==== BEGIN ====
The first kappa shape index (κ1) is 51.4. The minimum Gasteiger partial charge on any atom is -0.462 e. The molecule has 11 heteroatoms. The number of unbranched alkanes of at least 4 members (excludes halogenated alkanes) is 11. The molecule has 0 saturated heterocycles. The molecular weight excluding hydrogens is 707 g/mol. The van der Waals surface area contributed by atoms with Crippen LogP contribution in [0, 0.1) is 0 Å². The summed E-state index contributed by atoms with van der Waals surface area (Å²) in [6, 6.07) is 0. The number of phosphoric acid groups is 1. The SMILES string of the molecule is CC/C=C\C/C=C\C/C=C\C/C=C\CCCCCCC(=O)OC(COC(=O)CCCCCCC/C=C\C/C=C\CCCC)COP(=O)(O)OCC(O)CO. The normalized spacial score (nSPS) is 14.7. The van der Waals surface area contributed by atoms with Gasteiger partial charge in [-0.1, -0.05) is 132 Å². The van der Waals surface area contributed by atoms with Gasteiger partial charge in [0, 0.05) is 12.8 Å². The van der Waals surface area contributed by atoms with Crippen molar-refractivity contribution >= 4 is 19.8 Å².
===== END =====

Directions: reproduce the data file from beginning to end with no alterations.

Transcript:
The first kappa shape index (κ1) is 51.4. The minimum Gasteiger partial charge on any atom is -0.462 e. The molecule has 11 heteroatoms. The number of unbranched alkanes of at least 4 members (excludes halogenated alkanes) is 11. The molecule has 0 saturated heterocycles. The molecular weight excluding hydrogens is 707 g/mol. The van der Waals surface area contributed by atoms with Crippen LogP contribution in [0, 0.1) is 0 Å². The summed E-state index contributed by atoms with van der Waals surface area (Å²) in [6, 6.07) is 0. The number of phosphoric acid groups is 1. The SMILES string of the molecule is CC/C=C\C/C=C\C/C=C\C/C=C\CCCCCCC(=O)OC(COC(=O)CCCCCCC/C=C\C/C=C\CCCC)COP(=O)(O)OCC(O)CO. The normalized spacial score (nSPS) is 14.7. The van der Waals surface area contributed by atoms with Gasteiger partial charge in [-0.1, -0.05) is 132 Å². The van der Waals surface area contributed by atoms with Gasteiger partial charge in [0, 0.05) is 12.8 Å². The van der Waals surface area contributed by atoms with Crippen molar-refractivity contribution >= 4 is 19.8 Å².